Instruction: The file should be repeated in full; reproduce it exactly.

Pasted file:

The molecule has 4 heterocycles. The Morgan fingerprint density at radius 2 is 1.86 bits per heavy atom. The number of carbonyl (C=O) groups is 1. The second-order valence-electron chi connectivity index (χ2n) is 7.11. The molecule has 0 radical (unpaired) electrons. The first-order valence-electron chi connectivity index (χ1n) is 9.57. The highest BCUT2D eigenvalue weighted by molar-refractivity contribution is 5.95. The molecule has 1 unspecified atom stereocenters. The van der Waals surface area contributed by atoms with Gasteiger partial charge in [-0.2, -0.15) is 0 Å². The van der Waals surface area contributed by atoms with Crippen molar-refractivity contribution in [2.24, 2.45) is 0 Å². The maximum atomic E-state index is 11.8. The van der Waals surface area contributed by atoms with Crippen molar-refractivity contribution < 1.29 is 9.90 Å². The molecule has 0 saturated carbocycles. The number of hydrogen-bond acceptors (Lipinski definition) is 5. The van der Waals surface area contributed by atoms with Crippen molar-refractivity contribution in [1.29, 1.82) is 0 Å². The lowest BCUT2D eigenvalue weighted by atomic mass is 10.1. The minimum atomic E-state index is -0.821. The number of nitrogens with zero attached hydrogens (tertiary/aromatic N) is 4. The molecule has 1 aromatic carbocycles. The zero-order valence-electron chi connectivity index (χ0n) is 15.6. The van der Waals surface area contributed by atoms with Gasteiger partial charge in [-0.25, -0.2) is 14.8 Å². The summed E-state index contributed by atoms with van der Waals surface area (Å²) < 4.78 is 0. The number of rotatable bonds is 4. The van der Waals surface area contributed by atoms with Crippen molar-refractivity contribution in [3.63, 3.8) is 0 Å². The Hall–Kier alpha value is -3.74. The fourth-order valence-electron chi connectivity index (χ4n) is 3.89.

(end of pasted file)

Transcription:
The molecule has 4 heterocycles. The Morgan fingerprint density at radius 2 is 1.86 bits per heavy atom. The number of carbonyl (C=O) groups is 1. The second-order valence-electron chi connectivity index (χ2n) is 7.11. The molecule has 0 radical (unpaired) electrons. The first-order valence-electron chi connectivity index (χ1n) is 9.57. The highest BCUT2D eigenvalue weighted by molar-refractivity contribution is 5.95. The molecule has 1 unspecified atom stereocenters. The van der Waals surface area contributed by atoms with Gasteiger partial charge in [-0.2, -0.15) is 0 Å². The van der Waals surface area contributed by atoms with Crippen molar-refractivity contribution in [2.24, 2.45) is 0 Å². The maximum atomic E-state index is 11.8. The van der Waals surface area contributed by atoms with Crippen molar-refractivity contribution < 1.29 is 9.90 Å². The molecule has 0 saturated carbocycles. The number of hydrogen-bond acceptors (Lipinski definition) is 5. The van der Waals surface area contributed by atoms with Crippen molar-refractivity contribution in [1.29, 1.82) is 0 Å². The lowest BCUT2D eigenvalue weighted by atomic mass is 10.1. The minimum atomic E-state index is -0.821. The number of nitrogens with zero attached hydrogens (tertiary/aromatic N) is 4. The molecule has 1 aromatic carbocycles. The zero-order valence-electron chi connectivity index (χ0n) is 15.6. The van der Waals surface area contributed by atoms with Gasteiger partial charge in [-0.25, -0.2) is 14.8 Å². The summed E-state index contributed by atoms with van der Waals surface area (Å²) < 4.78 is 0. The number of rotatable bonds is 4. The van der Waals surface area contributed by atoms with Crippen molar-refractivity contribution in [3.63, 3.8) is 0 Å². The Hall–Kier alpha value is -3.74. The fourth-order valence-electron chi connectivity index (χ4n) is 3.89.